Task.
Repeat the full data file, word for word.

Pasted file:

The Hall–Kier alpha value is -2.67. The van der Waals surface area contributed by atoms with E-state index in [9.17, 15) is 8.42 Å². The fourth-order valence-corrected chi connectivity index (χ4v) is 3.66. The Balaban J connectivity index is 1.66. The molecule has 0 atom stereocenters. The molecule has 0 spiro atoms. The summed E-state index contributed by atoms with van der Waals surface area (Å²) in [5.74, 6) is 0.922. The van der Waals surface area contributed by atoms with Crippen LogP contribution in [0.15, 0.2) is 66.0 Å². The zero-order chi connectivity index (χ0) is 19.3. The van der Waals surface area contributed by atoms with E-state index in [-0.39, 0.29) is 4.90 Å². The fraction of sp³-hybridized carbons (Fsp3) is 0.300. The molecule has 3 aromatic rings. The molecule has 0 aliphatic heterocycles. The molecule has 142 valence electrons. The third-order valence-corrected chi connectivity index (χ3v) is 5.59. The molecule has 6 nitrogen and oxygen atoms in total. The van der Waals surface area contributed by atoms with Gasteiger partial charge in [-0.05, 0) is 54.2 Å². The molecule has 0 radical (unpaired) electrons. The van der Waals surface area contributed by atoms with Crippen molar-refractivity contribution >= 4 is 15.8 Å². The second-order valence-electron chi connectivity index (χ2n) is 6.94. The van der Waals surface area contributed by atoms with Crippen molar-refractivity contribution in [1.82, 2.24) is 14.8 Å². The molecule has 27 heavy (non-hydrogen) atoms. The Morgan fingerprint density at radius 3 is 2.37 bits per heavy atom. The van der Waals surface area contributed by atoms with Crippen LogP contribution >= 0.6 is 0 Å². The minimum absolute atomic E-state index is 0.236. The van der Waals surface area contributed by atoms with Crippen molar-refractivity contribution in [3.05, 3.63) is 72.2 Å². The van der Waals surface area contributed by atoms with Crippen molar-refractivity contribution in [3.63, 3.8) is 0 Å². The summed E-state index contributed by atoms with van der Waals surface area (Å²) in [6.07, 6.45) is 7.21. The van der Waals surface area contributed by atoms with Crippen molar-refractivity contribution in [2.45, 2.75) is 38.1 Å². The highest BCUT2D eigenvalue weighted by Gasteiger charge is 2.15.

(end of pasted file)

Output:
The Hall–Kier alpha value is -2.67. The van der Waals surface area contributed by atoms with E-state index in [9.17, 15) is 8.42 Å². The fourth-order valence-corrected chi connectivity index (χ4v) is 3.66. The Balaban J connectivity index is 1.66. The molecule has 0 atom stereocenters. The molecule has 0 spiro atoms. The summed E-state index contributed by atoms with van der Waals surface area (Å²) in [5.74, 6) is 0.922. The van der Waals surface area contributed by atoms with Crippen LogP contribution in [0.15, 0.2) is 66.0 Å². The zero-order chi connectivity index (χ0) is 19.3. The van der Waals surface area contributed by atoms with E-state index in [-0.39, 0.29) is 4.90 Å². The fraction of sp³-hybridized carbons (Fsp3) is 0.300. The molecule has 3 aromatic rings. The molecule has 0 aliphatic heterocycles. The molecule has 142 valence electrons. The third-order valence-corrected chi connectivity index (χ3v) is 5.59. The molecule has 6 nitrogen and oxygen atoms in total. The van der Waals surface area contributed by atoms with Gasteiger partial charge in [-0.05, 0) is 54.2 Å². The molecule has 0 radical (unpaired) electrons. The van der Waals surface area contributed by atoms with Crippen molar-refractivity contribution >= 4 is 15.8 Å². The second-order valence-electron chi connectivity index (χ2n) is 6.94. The van der Waals surface area contributed by atoms with Crippen molar-refractivity contribution in [1.82, 2.24) is 14.8 Å². The molecule has 27 heavy (non-hydrogen) atoms. The Morgan fingerprint density at radius 3 is 2.37 bits per heavy atom. The van der Waals surface area contributed by atoms with Crippen LogP contribution >= 0.6 is 0 Å². The minimum absolute atomic E-state index is 0.236. The van der Waals surface area contributed by atoms with Crippen molar-refractivity contribution in [3.05, 3.63) is 72.2 Å². The van der Waals surface area contributed by atoms with Crippen molar-refractivity contribution in [3.63, 3.8) is 0 Å². The summed E-state index contributed by atoms with van der Waals surface area (Å²) in [6.07, 6.45) is 7.21. The van der Waals surface area contributed by atoms with Crippen molar-refractivity contribution in [2.45, 2.75) is 38.1 Å². The highest BCUT2D eigenvalue weighted by Gasteiger charge is 2.15.